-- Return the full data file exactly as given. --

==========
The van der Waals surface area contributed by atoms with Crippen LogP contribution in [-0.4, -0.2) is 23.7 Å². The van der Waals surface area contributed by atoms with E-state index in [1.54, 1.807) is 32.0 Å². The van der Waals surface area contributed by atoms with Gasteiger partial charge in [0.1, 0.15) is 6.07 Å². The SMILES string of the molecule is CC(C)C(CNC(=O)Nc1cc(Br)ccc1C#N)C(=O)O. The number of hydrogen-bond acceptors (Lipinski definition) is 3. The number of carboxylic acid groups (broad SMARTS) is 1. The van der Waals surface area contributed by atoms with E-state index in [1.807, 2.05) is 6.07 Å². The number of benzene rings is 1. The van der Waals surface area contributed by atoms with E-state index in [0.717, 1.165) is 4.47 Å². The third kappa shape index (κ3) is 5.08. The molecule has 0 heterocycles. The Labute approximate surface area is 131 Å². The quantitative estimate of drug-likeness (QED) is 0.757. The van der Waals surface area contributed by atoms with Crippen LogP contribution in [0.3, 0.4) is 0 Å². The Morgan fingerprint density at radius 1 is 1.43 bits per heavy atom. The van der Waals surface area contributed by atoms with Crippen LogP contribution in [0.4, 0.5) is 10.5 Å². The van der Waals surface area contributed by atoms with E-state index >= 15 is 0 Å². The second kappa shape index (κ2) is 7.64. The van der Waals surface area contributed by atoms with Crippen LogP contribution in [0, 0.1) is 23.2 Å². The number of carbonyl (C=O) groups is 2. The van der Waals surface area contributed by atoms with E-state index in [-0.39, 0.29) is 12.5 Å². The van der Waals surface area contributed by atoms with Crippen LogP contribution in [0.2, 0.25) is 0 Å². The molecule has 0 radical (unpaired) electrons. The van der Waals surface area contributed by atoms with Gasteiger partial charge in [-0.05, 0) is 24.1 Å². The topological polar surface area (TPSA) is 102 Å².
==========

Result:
The van der Waals surface area contributed by atoms with Crippen LogP contribution in [-0.4, -0.2) is 23.7 Å². The van der Waals surface area contributed by atoms with E-state index in [1.54, 1.807) is 32.0 Å². The van der Waals surface area contributed by atoms with Gasteiger partial charge in [0.1, 0.15) is 6.07 Å². The SMILES string of the molecule is CC(C)C(CNC(=O)Nc1cc(Br)ccc1C#N)C(=O)O. The number of hydrogen-bond acceptors (Lipinski definition) is 3. The number of carboxylic acid groups (broad SMARTS) is 1. The van der Waals surface area contributed by atoms with E-state index in [1.807, 2.05) is 6.07 Å². The number of benzene rings is 1. The van der Waals surface area contributed by atoms with E-state index in [0.717, 1.165) is 4.47 Å². The third kappa shape index (κ3) is 5.08. The molecule has 0 heterocycles. The Labute approximate surface area is 131 Å². The quantitative estimate of drug-likeness (QED) is 0.757. The van der Waals surface area contributed by atoms with Crippen LogP contribution in [0.3, 0.4) is 0 Å². The Morgan fingerprint density at radius 1 is 1.43 bits per heavy atom. The van der Waals surface area contributed by atoms with Crippen LogP contribution in [0.4, 0.5) is 10.5 Å². The van der Waals surface area contributed by atoms with E-state index >= 15 is 0 Å². The second kappa shape index (κ2) is 7.64. The van der Waals surface area contributed by atoms with Crippen LogP contribution in [0, 0.1) is 23.2 Å². The number of carbonyl (C=O) groups is 2. The van der Waals surface area contributed by atoms with E-state index in [-0.39, 0.29) is 12.5 Å². The van der Waals surface area contributed by atoms with Crippen LogP contribution in [0.2, 0.25) is 0 Å². The molecule has 0 radical (unpaired) electrons. The van der Waals surface area contributed by atoms with Gasteiger partial charge in [-0.05, 0) is 24.1 Å². The topological polar surface area (TPSA) is 102 Å².